By Frank Martin
TTC Service.- Artificial intelligence is the theory and development of computer systems able to perform tasks that normally require human intelligence.
Among those tasks may be visual perception, speech recognition, decision-making, and translation between languages.
All those tasks are daily work in the world tourism industry from which the Caribbean also derives its higher income.
Of course, tourism industry is no exception. In today’s world smart systems and chatbots are used in travel agencies and air transport companies.
Especially crucial for the market are predictions about the near future foresee the development of personalized solutions, which will lead to further rearrangement in the technological revolution that has been going on for decades in the tourism industry.
The process of continuous progress seems to be unstoppable.
According to News Americas, from London, “the extraordinary technological advances that have taken place over the last decade mean that very soon it will become a pervasive commercial tool with benefits and dangers that tourism professionals will need to understand”.
The author David Jessop, a British expert that is a consultant to the Caribbean Council estimates in a recent article that the application of AI to Caribbean tourism is likely to be far-reaching and to present challenges to the often conservative, bottom-line-oriented industry in the Caribbean.
Jessop quoted Jamaica’s Minister of Tourism, Edmund Bartlett as saying that digital technology would change the way in which the region addresses tourism.
“It would enable the industry to better understand visitors’ needs and the industry’s requirements, while enhancing its competitiveness and providing a seamless visitor experience”, Bartlett added.
The minister wants that Jamaica should become a leading player in adapting to and creating digital solutions of the kind that have begun to transform the industry globally.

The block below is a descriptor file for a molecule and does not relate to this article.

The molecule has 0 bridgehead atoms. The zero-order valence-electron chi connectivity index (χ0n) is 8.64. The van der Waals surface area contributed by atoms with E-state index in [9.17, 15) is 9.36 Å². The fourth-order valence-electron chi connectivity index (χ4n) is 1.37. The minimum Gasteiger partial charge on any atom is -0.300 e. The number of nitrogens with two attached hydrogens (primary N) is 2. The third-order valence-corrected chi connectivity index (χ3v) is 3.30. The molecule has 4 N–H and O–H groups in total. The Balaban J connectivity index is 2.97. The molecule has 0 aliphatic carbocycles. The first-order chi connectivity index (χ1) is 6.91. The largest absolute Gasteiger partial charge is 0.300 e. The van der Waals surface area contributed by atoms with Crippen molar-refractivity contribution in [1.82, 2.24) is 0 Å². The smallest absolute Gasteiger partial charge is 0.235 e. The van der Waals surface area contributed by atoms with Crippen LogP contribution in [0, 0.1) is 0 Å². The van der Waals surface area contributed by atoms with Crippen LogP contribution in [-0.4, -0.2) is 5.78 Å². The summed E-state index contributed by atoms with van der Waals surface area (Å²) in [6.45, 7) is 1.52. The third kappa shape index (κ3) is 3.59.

Many experts on the matter, including Jessop, believe that IA makes possible the accumulation of big data and the integration of databases and analytics with globally used platforms such as Google.
This allowing hotel, airlines and other providers to create a sales and booking experience that anticipates a client’s interests and offers bespoke travel solutions.
“AI will enable real time interventions, for example rebooking if a flight is delayed and could allow a hotel, restaurant or tourist board to advise in-market via a client’s cell phone options based on their location and preferences”, Jessop added.
One more advantage is that by harnessing data from valuable market segments such as millennials, AI can then, through social media, offer in a targeted and subtle way options for personalized travel and experiences that relate to an individual’s lifestyle.
The expert estimates that the industry in the region will likely benefit directly in the short-term though data accumulation and the purchase of related domestic and external AI services.
But warning that “this rapidly accelerating process suggests that in the longer term the ultimate commercial benefits will principally go the largest and wealthiest international players able to develop and own integrated AI platforms like tour operators, airlines, cruise lines, financial services companies, hotel chains, and internet platforms that “are all now racing to control and integrate”.
Jessop’s proposal is that it may be far more important for the Caribbean to develop a long-term focus on those aspects of AI that are inward facing: that is those that support in-destination efficiencies, inter-sectoral linkages, training, education, and a better understanding of the impact of taxation, so that the domestic industry, governments and deployed big data also requires answers as to how information can be controlled and directed nationally to deliver Caribbean development and the retention of revenue.